5 Ways to Minimize Prepositional Phrases

By Mark Nichol

A prepositional phrase is a series of words beginning with a preposition and providing additional information in a sentence that pertains to position (hence the word preposition) or relationship; the phrase “with a preposition” is itself a prepositional phrase. Though such phrases are not inherently undesirable, they are often easily avoidable contributors to compositional clutter. This post lists and describes five strategies for eliminating prepositional phrases by omission or alteration.

1. Use Active Voice
A prepositional phrase beginning with by often signals an opportunity to convert a passively constructed sentence into active voice (and render it more concise), as when “The action was seen by observers as nothing more than a delaying tactic” is revised to “Observers saw the action as nothing more than a delaying tactic.”

2. Omit Prepositions
Many nouns pertaining to a characteristic or a quality are nominalizations, or buried verbs, which are valid words but should be used in moderation, if at all, because they encourage verbose and overly formal composition. The sentence “They conducted an investigation of the incident,” for example, becomes more concise when one converts the noun investigation into its verb form and alters the rest of the sentence accordingly: “They investigated the incident.” (This strategy reduces the three-word prepositional phrase by only the preposition itself, but it further simplifies—and shortens—what comes before.)

3. Omit Prepositional Phrases
In the sentence “John Smith is the best runner on the team,” the prepositional phrase “on the team” may already be apparent from the context, so consider omitting it: “John Smith is the best runner.”

4. Use Adverbs in Place of Prepositional Phrases
Just as conversion of a nominalization into a verb can render a prepositional phrase unnecessary, such a phrase can be eliminated by changing an adjective to an adverb and further revising the sentence accordingly: “Jane stared at him with a quizzical expression” becomes “Jane stared at him quizzically” (or even, by omitting the sentence’s other prepositional phrase, “Jane stared quizzically”).

5. Use Genitives in Place of Prepositional Phrases
A genitive, or possessive, can substitute for a prepositional phrase beginning with of, as when “John sensed the annoyance of his teacher when he offered yet another glib excuse” is revised to “John sensed his teacher’s annoyance when he offered yet another glib excuse.”

Recommended for you: « »



3 Responses to “5 Ways to Minimize Prepositional Phrases”

  • D.A.W.

    At the time of the Battle of Britain, the United States was officially a neutral country, and so the U.S. Army Air Forces were not involved. Still, this did not prevent some American volunteer airmen from joining the Royal Canadian Air Force or the Royal Air Force and hence going to Britain to fight on the side of the British (over England and Scotland, mostly). If there were any obstacles, they could just pretend to be Canadians.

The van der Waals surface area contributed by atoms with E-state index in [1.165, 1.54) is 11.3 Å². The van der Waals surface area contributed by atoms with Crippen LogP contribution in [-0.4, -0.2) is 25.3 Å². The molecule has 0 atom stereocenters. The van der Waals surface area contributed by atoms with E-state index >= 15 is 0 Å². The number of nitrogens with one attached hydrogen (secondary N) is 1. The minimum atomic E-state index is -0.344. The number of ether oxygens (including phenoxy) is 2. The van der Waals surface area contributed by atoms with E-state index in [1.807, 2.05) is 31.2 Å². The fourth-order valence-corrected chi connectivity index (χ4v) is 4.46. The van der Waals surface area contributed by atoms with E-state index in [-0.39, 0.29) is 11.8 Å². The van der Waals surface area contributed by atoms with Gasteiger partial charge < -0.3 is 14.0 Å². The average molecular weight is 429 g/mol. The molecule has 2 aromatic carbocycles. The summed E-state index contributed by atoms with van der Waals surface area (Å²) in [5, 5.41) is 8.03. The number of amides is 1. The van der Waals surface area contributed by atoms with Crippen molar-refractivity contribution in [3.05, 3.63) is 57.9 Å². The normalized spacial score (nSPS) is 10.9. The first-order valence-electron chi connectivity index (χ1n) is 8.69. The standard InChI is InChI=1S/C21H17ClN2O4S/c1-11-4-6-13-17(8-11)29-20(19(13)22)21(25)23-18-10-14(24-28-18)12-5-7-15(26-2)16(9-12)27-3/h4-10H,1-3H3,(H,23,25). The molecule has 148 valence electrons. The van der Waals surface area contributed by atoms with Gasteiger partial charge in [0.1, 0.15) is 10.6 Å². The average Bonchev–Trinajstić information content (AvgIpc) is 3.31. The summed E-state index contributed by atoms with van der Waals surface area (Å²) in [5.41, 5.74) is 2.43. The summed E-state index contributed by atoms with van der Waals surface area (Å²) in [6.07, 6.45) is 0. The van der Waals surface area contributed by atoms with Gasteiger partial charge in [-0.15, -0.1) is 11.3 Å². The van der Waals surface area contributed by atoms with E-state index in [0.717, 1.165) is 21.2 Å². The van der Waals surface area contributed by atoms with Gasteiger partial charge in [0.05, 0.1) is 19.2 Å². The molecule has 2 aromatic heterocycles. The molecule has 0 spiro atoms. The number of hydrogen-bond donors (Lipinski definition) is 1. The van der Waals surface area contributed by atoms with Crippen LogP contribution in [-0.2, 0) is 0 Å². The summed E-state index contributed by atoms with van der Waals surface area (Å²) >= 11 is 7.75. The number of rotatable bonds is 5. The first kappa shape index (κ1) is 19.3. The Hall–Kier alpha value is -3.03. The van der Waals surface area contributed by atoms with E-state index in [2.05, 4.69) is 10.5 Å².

Also, all the way through World War II, the Republic of Ireland was a neutral country. Ireland even had diplomats in Berlin, Rome, etc. This did not prevent many, many Irishmen from volunteering for the British Army, the Royal Air Force, and the Royal Navy to help defend Britain, invade France & Belgium, and invade Nazi Germany.

  • D.A.W.

    Allow me to be repetitive on this cause:
    “First things first” is often an important concept and important practice.
    On the other hand, in “elevated discourse” there is the concept of the “periodic sentence”. In one of these, the crux of the sentence is delay as much as possible to the end. When the time arose, one of the masters of this was Winston Churchill.
    In 1940, Churchill said it so well with a periodic sentence:
    “Never in the course of human events,
    has so much been owed, by so many, to so few.”
    “The Few” were the fighter pilots who defended the United Kingdom for the aerial blitz of the Nazi German Luftwaffe.
    It is important to know that those scarce pilots were not entirely British. A high percentage of them, and the best of the best, were Canadians, New Zealanders, South Africans, Irishmen, and even Americans, and with a sprinkling of Aussies, Belgians, Czechs, Danes, Dutchmen, Frenchmen, Greeks, Kenyans, Norwegians, Poles, Rhodesians, and Tanganyikans (Tanzanians now, since Zanzibar is included in that country).

  • D.A.W.

    I disagree sincerely!
    1. Use Active Voice
    A prepositional phrase beginning with by often signals an opportunity to convert a passively constructed sentence into active voice (and render it more concise), as when “The action was seen by observers as nothing more than a delaying tactic” is revised to “Observers saw the action as nothing more than a delaying tactic.”

    Many times in thinking and in writing, “First things first” is an important concept and important practice.
    A. Perhaps “The action” (whatever it was) is the most important item in the whole sentence, and in the whole discussion; hence put it FIRST. Perhaps whoever did the “observing” is completely secondary or tertiary. Maybe we do not give a hoot who did the observing.
    B. Perhaps the crux of the sentence is in the concept of “delaying tactic”. Maybe that is the crucible that makes everyone boiling mad! Therefore: “This arrant delaying tactic of an action was seen by all observers as infuriating!” (disgusting, repulsive, asinine,…)

Leave a comment: